One never senses judgment from Dano, Kazan, Gyllenhaal, or Mulligan—they recognize that there’s beauty even in the mistakes we make in life. It’s what makes…
Nominees for the 49th NAACP Image Awards were announced this week, with Jordan Peele's "Get Out," Malcolm D. Lee's "Girls Trip" and Reginald Hudlin's "Marshall" earning five nods apiece. Dee Rees' “Mudbound” earned nominations for Outstanding Independent Motion Picture, Outstanding Directing and Outstanding Writing, while its co-star, Mary J. Blige, tied with JAY-Z for the most individual nominations (both earned five). Among the first-time contenders was Tiffany Haddish, who earned nominations for “Girls Trip” and her voice work on the Comedy Central series “Legends of Chamberlain Heights.” In the motion picture categories, Universal Pictures led with 10 nominations, while Netflix and OWN led the television categories with 23 nominations and 17 nominations, respectively (RCA Records led the recording categories with 12 nominations).
"Black-ish" star Anthony Anderson will return for his fifth round as host of the two-hour telecast airing live at 8pm CST Monday, January 18th on TV One, which will be preceded by a one-hour red carpet show. Reginald Hudlin and Phil Gurin are once again serving as executive producers, with Tony McCuin directing. “The NAACP Image Awards is the ultimate platform for artists and individuals of color who advocate for social justice to share their voices with millions, and to be recognized and celebrated,” stated Derrick Johnson, President and CEO, NAACP, in an official statement. “At a moment where there seems to be one tragic event after another in America, the NAACP Image Awards continues to be a beacon of light to the diversity reflected in television, music, film and literature that brings everyone together.”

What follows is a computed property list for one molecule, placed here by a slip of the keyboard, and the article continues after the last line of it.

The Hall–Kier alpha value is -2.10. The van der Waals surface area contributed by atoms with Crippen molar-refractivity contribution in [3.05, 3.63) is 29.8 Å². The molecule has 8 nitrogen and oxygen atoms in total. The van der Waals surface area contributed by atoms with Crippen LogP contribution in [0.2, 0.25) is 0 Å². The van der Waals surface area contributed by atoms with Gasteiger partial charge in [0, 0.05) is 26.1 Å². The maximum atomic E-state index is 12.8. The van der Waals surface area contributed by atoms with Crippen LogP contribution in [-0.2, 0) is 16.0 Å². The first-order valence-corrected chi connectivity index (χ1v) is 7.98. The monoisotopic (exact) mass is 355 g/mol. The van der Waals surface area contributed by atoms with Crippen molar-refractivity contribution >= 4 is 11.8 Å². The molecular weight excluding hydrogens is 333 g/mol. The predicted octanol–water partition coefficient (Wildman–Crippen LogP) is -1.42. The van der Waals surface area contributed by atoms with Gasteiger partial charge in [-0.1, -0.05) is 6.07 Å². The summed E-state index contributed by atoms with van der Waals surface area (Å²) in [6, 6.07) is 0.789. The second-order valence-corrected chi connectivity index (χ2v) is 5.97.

Joining "Get Out," "Girls Trip" and "Marshall" the Outstanding Motion Picture category was Kathryn Bigelow's "Detroit" and Dan Gilroy's "Roman J. Israel, Esq." Films nominated in the Outstanding Documentary category included Amanda Lipitz's "Step," Sabaah Folayan and Damon Davis' "Whose Streets?", Nancy Buirski's "The Rape of Recy Taylor," Kasper Collins' "I Called Him Morgan" and Stanley Nelson Jr.'s "Tell Them We Are Rising: The Story of Black Colleges and Universities." HBO's "Insecure" and "Ballers" will compete against ABC's "blackish," Netflix's "Dear White People" and Starz' "Survivor's Remorse" in the Outstanding Comedy Series category, while OWN's "Greenleaf" and "Queen Sugar" will compete against Starz' "Power," NBC's "This Is Us" and WGN's "Underground" in the Outstanding Drama Series category. Vying for Entertainer of the Year are Chadwick Boseman, Chance the Rapper, Ava DuVernay, Bruno Mars, Issa Rae and JAY-Z.
“The NAACP is thrilled for another great collaboration with TV One to create a momentous evening of entertainment culminating a day of volunteer service, citizen action, and celebration on the national holiday honoring the birthday of Dr. Martin Luther King, Jr., as well as recognizing this year’s nominees for their hard work, perseverance and achievements in our community,” stated Leon W. Russell, Chairman of the NAACP National Board of Directors. “As the nation commemorates the 50th anniversary of Dr. King’s assassination on April 4, 1968, we are reminded of the ageless principles of non-violence, truth and justice, humility, and service that he taught all Americans.”
This message came to me from a reader named Peter Svensland. He and a fr...
A review of Mike Flanagan's new horror series based on the Shirley Jackson novel, The Haunting of Hill House.
Peter Bogdanovich, film historian and filmmaker, talks about Buster Keaton, the subject of his new documentary.
A look back at one of the best films of all time.